Are there teams that make their own sprockets?
What type of metal and width?
Do you have any CAD to show examples?
do you have any tips?
Is there a particular reason you want to make your own sprockets? Doing so requires either a CNC machine, rotary table, or indexing head.
We’ve cut a few in a pinch on our router in a pinch. They’re pretty quick to cut, and we’ve always just used the largest cutter that fits in the tooth. We’ve cut both #25 and #35.
With how cheap they are from AndyMark and Vex, we prefer to buy them whenever possible.
Yes, we have a factory that can make it. The reason is that it will save us a lot of time and money. We are from Israel and we have to pay 40% more on everything from ths US (taxes, customs, shipment) and it takes about 2 weeks of shipment…
I’d advise going to a bicycle shop instead. Or converting over to timing belts. Or buying Eagle V-Belting from Fenner Drive and using V-sheaves so that you can choose your custom lengths and make much simpler rotating parts.
However, if you want (or need) to make your own sprockets, I would recommend downloading the Martin catalog PDFs (http://www.martinsprocket.com/support/literature-media/full-catalog-online). The materials and dimensions of the sprockets should all be in there. You should be able to fabricate your sprockets from there.
One recommendation would be to use a hardenable steel and flame-harden the teeth. A lot of sites abound on the web that can advise you how do do it properly. As always, safety first … ::ouch::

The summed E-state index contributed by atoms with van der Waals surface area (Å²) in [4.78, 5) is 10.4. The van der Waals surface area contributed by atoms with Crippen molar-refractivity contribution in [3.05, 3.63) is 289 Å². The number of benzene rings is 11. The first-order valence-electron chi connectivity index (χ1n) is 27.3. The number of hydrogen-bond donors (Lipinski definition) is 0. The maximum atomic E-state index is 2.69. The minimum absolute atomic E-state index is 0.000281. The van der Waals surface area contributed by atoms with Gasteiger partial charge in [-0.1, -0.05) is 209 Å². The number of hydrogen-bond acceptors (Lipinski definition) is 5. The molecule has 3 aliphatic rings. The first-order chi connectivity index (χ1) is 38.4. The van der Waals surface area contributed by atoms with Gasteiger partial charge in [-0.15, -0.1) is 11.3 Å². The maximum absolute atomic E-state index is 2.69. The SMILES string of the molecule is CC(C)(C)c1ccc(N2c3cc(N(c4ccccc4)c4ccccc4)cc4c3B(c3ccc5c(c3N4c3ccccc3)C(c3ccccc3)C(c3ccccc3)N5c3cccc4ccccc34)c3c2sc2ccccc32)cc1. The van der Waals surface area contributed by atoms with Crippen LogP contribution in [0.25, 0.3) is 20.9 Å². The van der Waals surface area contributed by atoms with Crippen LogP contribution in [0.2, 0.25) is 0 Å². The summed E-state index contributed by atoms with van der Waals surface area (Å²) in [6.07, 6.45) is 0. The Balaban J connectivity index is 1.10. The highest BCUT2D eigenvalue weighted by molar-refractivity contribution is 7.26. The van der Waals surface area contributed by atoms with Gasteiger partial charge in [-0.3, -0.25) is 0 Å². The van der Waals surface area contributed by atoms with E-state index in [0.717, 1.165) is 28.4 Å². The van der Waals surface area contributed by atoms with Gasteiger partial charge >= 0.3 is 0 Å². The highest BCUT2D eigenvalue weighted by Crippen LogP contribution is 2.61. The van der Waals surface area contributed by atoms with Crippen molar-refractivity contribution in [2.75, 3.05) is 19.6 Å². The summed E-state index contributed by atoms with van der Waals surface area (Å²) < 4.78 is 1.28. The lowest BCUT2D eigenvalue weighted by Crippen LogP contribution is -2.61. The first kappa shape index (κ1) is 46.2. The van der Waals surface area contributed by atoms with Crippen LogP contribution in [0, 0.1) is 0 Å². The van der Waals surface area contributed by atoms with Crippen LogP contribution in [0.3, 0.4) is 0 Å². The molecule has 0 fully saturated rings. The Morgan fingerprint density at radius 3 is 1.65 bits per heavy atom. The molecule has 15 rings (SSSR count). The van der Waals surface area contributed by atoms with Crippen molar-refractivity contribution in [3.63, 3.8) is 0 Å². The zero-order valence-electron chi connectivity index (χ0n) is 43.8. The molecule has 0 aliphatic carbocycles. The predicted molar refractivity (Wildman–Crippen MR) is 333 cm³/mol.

As mentioned above, most teams don’t do it due to the fact that AM (and similar) sprockets are so readily available and cheap. I am sure, however, that there are a few teams out there that do it just for giggles.
It is relatively light on the design process. Drawings for the sprockets are readily available online from various sources. Drawings can also be done easily with a tool in inventor (don’t ask me how, but I’ve seen it done).
Once you have your design, you have to choose your manufacturing process. A popular method is to use a waterjet to cut them out of a sheet of 6061 aluminum that is .125 of an inch thick. I prefer the waterjet idea as it allows you to make a lot of them at one time and minimizes machine time.
This is all true, but is way overkill.
Sprockets for FRC use can be cut by just about any 2d method (CNC router, mill, waterjet, laster) into 6061 Aluminum plate and be just fine. The cut time isn’t crazy high to do so either.
I know of a few teams that make their own sprockets (for various reasons), and to ease the manufacturing process make the sprockets from .090 thick gears. By doing this the gears don’t need the taper (chamfer) on the teeth.
Typical materials would include 6061-T6 and 7075-T6 for aluminum.
Is aluminum strong enough for the shocks? I’m having a little trouble picturing one of our drivetrains using aluminum sprockets and steel chains surviving a season, especially since we’re in a district (about 50 matches if you do well through district championships). :yikes:
Yes, we had 16T #25 aluminum (7075) sprockets on 6" wheels this year, that’s a very high tooth load.